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Posts Tagged ‘Washington DC’

In a live address from the Oval Office last night President Barack Obama declared the end of the US combat mission in Iraq. The president thanked American military personnel for their dedicated service, while also restating his firm belief that the entering the conflict was a mistake. “We have sent our young men and women to make enormous sacrifices in Iraq, and spent vast resources abroad at a time of tight budgets at home,” Mr. Obama said. Watch the president’s entire speech here.

Some of those sacrifices are chronicled in The Good Soldiers, by David Finkel. He will be speaking at the Council on Thursday, September 9 about the eight months he was embedded with the 2-16 infantry battalion deployed on the outskirts of Baghdad. Finkel, a reporter for The Washington Post, will also discuss the cognitive dissonance between the violent reality of the ground war and the abstract policy debates back in Washington. Register for the program here.  While another perspective of the war will be provided by Georgetown professor Derek Leebaert on Thursday, September 16. Examining the missteps of wartime foreign policy,  Leebaert argues that the cause of many of America’s foreign policy mistakes lies in “magical thinking” – the idea that the US can manage the world through well-intentioned force. Register for the program here.

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Georgian President Mikheil Saakashvili has announced that he will be attending the upcoming nuclear summit in Washington, DC. Therefore, H.E. Batu Kutelia, Georgian Ambassador to the United States, Canada and Mexico, has had to cancel his scheduled visit to the World Affairs Council on April 7. The World Affairs Council hopes to reschedule for late June.

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Philanthropist and billionaire Bill Gates spoke in Washington DC yesterday encouraging President-Elect Obama to increase spending. Even in the midst of this financial crisis, Gates urged us not to lose sight of our future and not to sacrifice our long-term goals for short-term gain. He encouraged Obama to follow through on his campaign commitment to double U.S. foreign aid to $50 billion in his first year.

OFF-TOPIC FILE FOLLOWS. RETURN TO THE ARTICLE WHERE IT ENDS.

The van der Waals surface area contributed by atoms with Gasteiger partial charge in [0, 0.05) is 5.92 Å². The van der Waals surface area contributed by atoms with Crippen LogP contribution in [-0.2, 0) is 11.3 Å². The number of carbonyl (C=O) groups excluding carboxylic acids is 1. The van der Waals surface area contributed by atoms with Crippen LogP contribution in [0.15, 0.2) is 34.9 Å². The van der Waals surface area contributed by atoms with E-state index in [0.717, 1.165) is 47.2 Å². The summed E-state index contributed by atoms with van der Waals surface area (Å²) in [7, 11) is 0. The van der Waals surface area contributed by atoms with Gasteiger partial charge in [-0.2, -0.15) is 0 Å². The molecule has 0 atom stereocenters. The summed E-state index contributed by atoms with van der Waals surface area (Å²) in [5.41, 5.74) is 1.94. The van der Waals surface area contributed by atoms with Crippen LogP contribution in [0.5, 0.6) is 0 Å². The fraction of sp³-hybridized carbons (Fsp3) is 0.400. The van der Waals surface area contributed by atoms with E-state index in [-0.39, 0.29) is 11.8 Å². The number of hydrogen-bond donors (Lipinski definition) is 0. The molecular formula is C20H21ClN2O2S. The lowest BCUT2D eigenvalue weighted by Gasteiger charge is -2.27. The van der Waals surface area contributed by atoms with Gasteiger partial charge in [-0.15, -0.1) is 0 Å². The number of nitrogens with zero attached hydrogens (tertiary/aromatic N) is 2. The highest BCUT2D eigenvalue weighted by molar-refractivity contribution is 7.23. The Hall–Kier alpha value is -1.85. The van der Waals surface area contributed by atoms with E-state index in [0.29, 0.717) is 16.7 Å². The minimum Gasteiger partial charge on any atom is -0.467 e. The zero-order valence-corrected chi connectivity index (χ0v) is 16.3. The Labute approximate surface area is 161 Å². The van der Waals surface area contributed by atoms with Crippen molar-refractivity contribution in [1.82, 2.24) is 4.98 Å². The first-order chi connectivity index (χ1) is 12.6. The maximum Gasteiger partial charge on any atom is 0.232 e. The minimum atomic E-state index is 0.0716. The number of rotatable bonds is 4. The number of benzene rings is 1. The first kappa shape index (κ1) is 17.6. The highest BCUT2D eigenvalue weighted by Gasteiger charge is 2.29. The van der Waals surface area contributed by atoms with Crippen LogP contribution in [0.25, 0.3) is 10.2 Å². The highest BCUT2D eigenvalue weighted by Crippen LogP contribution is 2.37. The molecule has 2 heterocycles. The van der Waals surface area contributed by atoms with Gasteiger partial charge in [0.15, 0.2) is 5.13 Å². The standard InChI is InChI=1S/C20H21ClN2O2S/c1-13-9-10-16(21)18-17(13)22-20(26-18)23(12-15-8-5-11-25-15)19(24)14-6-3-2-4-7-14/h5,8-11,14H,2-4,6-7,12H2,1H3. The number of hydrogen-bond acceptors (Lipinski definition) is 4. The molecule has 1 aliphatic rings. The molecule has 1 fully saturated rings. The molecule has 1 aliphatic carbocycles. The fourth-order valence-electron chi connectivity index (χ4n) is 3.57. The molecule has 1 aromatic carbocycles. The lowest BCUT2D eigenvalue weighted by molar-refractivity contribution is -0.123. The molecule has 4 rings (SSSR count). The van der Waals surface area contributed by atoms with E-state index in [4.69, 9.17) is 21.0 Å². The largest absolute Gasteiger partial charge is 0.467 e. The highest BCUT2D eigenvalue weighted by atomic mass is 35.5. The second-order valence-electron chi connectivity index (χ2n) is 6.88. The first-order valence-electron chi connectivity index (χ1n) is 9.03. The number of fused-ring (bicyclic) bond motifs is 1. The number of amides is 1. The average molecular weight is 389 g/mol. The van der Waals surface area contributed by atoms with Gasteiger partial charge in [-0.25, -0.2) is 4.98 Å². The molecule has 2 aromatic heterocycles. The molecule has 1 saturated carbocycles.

An article covering the speech in today’s Washington Post paints Gates as a new philanthropist: someone who “is pioneering a new approach to philanthropy, applying the risk-taking and results-based philosophy of an entrepreneur to solving some of the world’s most chronic problems.” This is the very same approach applied by members of our Global Philanthropy Forum – a community of donors and social investors that seek to inform, enable, and enhance the strategic nature of their giving and social investing. It’s good to see major media venues talking about this ‘new philanthropy’, and we hope it helps elevate broader understanding of what it means to be strategic in one’s giving.

Watch Gates’ speech here. And read the Global Philanthropy Forum online debate on new philanthropy, or ‘philanthrocapitalism‘ – the practice of applying business metrics to philanthropy – here.

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